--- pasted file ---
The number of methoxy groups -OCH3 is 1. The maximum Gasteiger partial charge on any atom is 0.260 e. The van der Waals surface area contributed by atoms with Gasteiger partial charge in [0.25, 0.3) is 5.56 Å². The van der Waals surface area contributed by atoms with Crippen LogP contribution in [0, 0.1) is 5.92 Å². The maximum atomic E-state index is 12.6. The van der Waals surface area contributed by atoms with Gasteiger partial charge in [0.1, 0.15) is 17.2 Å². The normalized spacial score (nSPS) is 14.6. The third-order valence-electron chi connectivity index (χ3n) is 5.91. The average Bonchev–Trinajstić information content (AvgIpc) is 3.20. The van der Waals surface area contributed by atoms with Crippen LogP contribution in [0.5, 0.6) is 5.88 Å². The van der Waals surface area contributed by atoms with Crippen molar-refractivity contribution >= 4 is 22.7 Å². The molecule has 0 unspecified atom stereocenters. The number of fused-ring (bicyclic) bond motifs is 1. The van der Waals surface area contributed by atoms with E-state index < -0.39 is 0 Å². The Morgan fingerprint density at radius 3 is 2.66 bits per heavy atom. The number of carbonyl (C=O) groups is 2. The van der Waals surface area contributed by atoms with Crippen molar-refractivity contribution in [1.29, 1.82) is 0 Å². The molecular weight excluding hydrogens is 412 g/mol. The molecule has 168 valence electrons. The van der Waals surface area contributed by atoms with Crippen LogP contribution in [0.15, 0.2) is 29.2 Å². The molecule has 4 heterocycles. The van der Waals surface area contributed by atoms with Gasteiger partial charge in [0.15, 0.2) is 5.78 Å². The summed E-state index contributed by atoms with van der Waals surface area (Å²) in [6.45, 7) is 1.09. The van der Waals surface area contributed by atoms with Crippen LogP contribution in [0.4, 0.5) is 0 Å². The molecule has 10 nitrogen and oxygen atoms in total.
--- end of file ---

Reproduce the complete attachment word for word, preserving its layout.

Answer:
The number of methoxy groups -OCH3 is 1. The maximum Gasteiger partial charge on any atom is 0.260 e. The van der Waals surface area contributed by atoms with Gasteiger partial charge in [0.25, 0.3) is 5.56 Å². The van der Waals surface area contributed by atoms with Crippen LogP contribution in [0, 0.1) is 5.92 Å². The maximum atomic E-state index is 12.6. The van der Waals surface area contributed by atoms with Gasteiger partial charge in [0.1, 0.15) is 17.2 Å². The normalized spacial score (nSPS) is 14.6. The third-order valence-electron chi connectivity index (χ3n) is 5.91. The average Bonchev–Trinajstić information content (AvgIpc) is 3.20. The van der Waals surface area contributed by atoms with Crippen LogP contribution in [0.5, 0.6) is 5.88 Å². The van der Waals surface area contributed by atoms with Crippen molar-refractivity contribution >= 4 is 22.7 Å². The molecule has 0 unspecified atom stereocenters. The number of fused-ring (bicyclic) bond motifs is 1. The van der Waals surface area contributed by atoms with E-state index < -0.39 is 0 Å². The Morgan fingerprint density at radius 3 is 2.66 bits per heavy atom. The number of carbonyl (C=O) groups is 2. The van der Waals surface area contributed by atoms with Crippen molar-refractivity contribution in [1.29, 1.82) is 0 Å². The molecular weight excluding hydrogens is 412 g/mol. The molecule has 168 valence electrons. The van der Waals surface area contributed by atoms with Crippen LogP contribution in [0.15, 0.2) is 29.2 Å². The molecule has 4 heterocycles. The van der Waals surface area contributed by atoms with Gasteiger partial charge in [0.15, 0.2) is 5.78 Å². The summed E-state index contributed by atoms with van der Waals surface area (Å²) in [6.45, 7) is 1.09. The van der Waals surface area contributed by atoms with Crippen LogP contribution in [0.4, 0.5) is 0 Å². The molecule has 10 nitrogen and oxygen atoms in total.